Then, just before she leaves, a notebook arrives. Again, Anthony has sent it to the wrong address. It is full of stories of his odyssey through Greece; fascinating vignettes of life, love and death. Ellie decides she must track the writer down and return his book to him.
Rich with a sense of place, bursting with insight into the human condition, Cartes Postales is a moving, poignant series of stories and a luscious depiction of Greece itself. Beautifully written, it is the easiest of reads; you can dip in and out of this book at will and never lose the thread. Enjoy.
Were there always going to be illustrations in this book, or did the idea for that come as you were writing it?
I have always taken a huge number of photos when doing research for my books set in Greece and for some time have wished that I could share these with the reader. But this idea was just the starting point.
What then began to intrigue me was whether a moment of inspiration for a story could be captured at the very same time as a photograph was being taken. I didn’t want to commission a photographer to try to illustrate something after I had written it. That would have been a more conventional approach and in many ways not nearly as interesting and spontaneous for me.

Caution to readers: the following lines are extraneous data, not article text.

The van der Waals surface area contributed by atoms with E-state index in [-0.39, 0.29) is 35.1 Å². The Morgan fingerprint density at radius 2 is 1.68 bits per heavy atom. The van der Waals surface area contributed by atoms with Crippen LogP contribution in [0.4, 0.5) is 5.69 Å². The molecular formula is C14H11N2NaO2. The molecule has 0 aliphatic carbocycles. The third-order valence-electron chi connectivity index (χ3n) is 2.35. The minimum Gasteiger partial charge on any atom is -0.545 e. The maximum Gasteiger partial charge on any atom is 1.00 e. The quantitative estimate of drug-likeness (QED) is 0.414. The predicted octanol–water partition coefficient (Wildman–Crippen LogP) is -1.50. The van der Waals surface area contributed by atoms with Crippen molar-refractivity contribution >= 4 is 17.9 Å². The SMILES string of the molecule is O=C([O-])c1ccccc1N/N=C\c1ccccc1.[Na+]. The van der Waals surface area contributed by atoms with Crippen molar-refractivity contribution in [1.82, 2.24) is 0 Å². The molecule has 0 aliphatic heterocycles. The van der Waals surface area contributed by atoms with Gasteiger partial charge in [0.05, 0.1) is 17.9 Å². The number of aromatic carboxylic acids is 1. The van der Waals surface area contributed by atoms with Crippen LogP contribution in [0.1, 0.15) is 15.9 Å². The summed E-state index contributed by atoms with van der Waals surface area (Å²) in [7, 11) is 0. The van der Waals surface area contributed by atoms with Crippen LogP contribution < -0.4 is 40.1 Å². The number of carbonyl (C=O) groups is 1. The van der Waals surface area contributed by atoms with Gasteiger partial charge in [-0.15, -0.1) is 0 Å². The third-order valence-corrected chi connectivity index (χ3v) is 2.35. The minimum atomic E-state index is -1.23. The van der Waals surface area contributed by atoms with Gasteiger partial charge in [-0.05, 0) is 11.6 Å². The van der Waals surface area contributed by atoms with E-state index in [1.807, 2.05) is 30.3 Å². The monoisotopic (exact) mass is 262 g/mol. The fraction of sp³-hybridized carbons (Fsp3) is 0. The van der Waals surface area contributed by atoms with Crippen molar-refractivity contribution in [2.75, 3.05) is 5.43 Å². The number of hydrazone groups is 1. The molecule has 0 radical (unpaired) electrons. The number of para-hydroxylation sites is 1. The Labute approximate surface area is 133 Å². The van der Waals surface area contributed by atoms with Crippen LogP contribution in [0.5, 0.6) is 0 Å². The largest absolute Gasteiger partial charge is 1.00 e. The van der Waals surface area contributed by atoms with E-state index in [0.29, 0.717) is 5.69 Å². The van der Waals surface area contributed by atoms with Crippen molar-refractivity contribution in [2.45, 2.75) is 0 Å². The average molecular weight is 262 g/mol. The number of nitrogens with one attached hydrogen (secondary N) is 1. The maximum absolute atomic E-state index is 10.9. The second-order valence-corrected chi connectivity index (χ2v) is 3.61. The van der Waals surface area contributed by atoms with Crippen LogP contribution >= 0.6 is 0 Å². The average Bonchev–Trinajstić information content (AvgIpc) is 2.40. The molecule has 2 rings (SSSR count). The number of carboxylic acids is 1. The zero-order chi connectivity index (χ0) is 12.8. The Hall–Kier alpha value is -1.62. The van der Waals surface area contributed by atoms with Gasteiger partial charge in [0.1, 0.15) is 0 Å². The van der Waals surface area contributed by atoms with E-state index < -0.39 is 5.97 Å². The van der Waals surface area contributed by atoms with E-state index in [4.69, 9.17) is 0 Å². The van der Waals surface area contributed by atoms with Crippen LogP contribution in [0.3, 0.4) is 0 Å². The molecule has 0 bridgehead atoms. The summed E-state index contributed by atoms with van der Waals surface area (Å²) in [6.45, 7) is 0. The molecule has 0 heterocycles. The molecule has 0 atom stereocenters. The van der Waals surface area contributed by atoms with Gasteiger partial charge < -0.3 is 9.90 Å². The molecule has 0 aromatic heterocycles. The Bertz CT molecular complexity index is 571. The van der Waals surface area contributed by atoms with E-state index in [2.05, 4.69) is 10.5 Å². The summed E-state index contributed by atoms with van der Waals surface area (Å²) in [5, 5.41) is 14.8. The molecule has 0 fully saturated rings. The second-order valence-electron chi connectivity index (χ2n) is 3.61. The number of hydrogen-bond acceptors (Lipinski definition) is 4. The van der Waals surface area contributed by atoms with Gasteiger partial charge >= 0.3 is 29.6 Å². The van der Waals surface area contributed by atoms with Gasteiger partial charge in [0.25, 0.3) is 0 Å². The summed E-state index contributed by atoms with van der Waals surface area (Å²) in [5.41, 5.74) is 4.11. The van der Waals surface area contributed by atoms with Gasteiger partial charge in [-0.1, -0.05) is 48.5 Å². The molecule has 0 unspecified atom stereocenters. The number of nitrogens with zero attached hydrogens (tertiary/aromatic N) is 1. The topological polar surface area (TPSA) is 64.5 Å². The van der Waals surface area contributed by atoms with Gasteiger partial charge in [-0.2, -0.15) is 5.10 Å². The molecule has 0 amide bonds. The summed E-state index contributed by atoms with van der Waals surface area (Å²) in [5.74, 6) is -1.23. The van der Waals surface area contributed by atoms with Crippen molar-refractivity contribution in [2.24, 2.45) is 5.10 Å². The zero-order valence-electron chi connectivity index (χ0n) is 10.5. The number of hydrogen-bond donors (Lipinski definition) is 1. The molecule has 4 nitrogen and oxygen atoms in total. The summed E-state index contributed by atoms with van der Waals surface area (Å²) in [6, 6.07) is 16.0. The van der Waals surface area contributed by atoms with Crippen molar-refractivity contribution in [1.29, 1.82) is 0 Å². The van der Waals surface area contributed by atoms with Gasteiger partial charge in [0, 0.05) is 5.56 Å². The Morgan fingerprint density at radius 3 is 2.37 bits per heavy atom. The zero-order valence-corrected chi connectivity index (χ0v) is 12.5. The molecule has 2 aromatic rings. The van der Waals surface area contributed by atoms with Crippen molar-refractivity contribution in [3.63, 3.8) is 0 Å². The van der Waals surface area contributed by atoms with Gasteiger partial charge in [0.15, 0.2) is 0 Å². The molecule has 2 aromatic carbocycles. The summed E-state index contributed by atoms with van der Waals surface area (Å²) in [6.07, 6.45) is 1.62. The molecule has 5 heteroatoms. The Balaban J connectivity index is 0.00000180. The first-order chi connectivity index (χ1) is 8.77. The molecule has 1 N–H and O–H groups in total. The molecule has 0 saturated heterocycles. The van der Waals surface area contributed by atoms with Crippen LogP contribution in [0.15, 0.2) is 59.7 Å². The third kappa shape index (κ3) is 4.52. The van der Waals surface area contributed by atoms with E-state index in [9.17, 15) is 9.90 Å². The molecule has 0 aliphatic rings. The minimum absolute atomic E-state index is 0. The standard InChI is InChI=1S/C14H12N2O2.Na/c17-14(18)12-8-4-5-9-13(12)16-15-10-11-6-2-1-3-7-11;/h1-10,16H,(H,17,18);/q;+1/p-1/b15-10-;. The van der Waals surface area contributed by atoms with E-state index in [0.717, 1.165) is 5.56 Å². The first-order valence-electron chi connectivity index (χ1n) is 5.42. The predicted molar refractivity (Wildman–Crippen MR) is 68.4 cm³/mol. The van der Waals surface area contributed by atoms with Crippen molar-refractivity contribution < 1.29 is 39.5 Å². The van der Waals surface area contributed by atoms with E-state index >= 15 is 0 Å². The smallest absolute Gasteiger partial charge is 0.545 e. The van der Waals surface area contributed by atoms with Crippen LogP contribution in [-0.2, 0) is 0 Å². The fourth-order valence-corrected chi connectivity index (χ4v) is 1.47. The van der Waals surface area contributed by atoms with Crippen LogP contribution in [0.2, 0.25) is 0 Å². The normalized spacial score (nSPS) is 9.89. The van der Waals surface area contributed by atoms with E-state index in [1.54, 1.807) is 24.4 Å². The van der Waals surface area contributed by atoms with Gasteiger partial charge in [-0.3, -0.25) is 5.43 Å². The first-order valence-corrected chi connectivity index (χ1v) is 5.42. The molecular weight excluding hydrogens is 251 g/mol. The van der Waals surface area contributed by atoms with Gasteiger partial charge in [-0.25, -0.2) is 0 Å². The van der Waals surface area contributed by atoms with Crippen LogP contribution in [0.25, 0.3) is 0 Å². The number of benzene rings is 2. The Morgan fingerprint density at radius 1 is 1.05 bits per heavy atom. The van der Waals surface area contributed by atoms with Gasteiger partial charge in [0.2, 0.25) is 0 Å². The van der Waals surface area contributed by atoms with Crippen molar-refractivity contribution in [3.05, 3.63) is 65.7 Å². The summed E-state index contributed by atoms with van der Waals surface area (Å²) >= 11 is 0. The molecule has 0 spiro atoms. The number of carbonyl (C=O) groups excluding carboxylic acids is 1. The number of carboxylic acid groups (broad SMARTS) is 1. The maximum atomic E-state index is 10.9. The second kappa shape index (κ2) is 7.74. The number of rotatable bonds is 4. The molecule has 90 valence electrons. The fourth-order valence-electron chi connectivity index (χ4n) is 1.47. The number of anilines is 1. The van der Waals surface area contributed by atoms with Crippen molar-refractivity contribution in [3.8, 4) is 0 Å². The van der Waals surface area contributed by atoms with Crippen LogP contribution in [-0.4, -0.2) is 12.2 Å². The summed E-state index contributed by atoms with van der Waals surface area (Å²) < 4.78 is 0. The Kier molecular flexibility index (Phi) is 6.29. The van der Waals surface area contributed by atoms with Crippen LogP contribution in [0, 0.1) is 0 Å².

I found a photographer, Alexandros Kakolyris, who was happy to try this slightly experimental approach – and who had an interest in storytelling as I do. The photographs were an integral part of the concept of this book, right from the beginning, and the story of Anthony, who travels and sends postcards, grew very naturally out of this. Even the very first story in the book, ‘The Boy in the Silvery Suit’, illustrates how the idea works. We were sitting in a square in Nafplio, at dusk, and suddenly a boy in a pale grey suit ran in front of us. It was surreal – a very unreal moment and a very unusual image. He looked like a ghost. In that moment the first story was born and the rest of the book followed. We knew that this way of combining words and pictures was going to result in something different.
At what point in your life did you realise you had fallen in love with Greece? And why do you think it happened?
It was love at first sight for me. My first visit was at the age of seventeen (in 1976). Until then, our family holidays had been spent in Kent or Sussex, swimming in the chilly English Channel, eating pork pies and sheltering behind canvas windbreaks. To swim in the Aegean for the first time was life changing (I went to the island of Paros with my mother and sister) – the blue of the sky, the warm, clear sea, the fine pale sand . . . Imagine the first tastes of watermelon, feta cheese, sweet baklava (you couldn’t get any of those in an English supermarket back then). I loved everything about it – and the heat too. And from that year on, I have visited Greece once, twice and, nowadays, countless times each year.